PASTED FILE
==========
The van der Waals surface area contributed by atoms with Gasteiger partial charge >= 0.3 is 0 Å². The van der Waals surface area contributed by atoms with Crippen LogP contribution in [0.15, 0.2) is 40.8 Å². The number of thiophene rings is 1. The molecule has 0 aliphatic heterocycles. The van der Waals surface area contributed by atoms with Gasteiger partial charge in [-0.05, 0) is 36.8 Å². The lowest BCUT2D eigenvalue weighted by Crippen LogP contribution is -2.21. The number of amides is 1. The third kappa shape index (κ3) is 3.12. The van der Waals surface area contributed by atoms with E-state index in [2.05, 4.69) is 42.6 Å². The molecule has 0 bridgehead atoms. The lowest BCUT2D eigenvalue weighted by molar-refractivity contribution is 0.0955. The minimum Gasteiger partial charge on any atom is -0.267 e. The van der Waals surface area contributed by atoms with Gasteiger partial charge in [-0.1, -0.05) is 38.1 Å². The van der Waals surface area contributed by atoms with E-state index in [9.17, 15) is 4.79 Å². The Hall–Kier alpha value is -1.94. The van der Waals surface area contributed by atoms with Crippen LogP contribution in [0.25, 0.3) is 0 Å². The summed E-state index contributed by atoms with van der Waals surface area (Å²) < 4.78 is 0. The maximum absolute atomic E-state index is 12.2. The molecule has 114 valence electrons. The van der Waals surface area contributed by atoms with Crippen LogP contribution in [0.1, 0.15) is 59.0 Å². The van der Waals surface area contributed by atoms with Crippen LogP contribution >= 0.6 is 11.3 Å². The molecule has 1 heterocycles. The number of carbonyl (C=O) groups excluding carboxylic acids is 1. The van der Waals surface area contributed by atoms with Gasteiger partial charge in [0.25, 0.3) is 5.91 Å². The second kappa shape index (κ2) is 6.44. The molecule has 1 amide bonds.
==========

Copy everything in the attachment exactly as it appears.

The van der Waals surface area contributed by atoms with Gasteiger partial charge >= 0.3 is 0 Å². The van der Waals surface area contributed by atoms with Crippen LogP contribution in [0.15, 0.2) is 40.8 Å². The number of thiophene rings is 1. The molecule has 0 aliphatic heterocycles. The van der Waals surface area contributed by atoms with Gasteiger partial charge in [-0.05, 0) is 36.8 Å². The lowest BCUT2D eigenvalue weighted by Crippen LogP contribution is -2.21. The number of amides is 1. The third kappa shape index (κ3) is 3.12. The van der Waals surface area contributed by atoms with E-state index in [2.05, 4.69) is 42.6 Å². The molecule has 0 bridgehead atoms. The lowest BCUT2D eigenvalue weighted by molar-refractivity contribution is 0.0955. The minimum Gasteiger partial charge on any atom is -0.267 e. The van der Waals surface area contributed by atoms with Gasteiger partial charge in [-0.1, -0.05) is 38.1 Å². The van der Waals surface area contributed by atoms with E-state index in [9.17, 15) is 4.79 Å². The Hall–Kier alpha value is -1.94. The van der Waals surface area contributed by atoms with Crippen LogP contribution in [0.25, 0.3) is 0 Å². The summed E-state index contributed by atoms with van der Waals surface area (Å²) < 4.78 is 0. The maximum absolute atomic E-state index is 12.2. The molecule has 114 valence electrons. The van der Waals surface area contributed by atoms with Crippen LogP contribution in [0.1, 0.15) is 59.0 Å². The van der Waals surface area contributed by atoms with Crippen LogP contribution >= 0.6 is 11.3 Å². The molecule has 1 heterocycles. The number of carbonyl (C=O) groups excluding carboxylic acids is 1. The van der Waals surface area contributed by atoms with Gasteiger partial charge in [0.25, 0.3) is 5.91 Å². The second kappa shape index (κ2) is 6.44. The molecule has 1 amide bonds.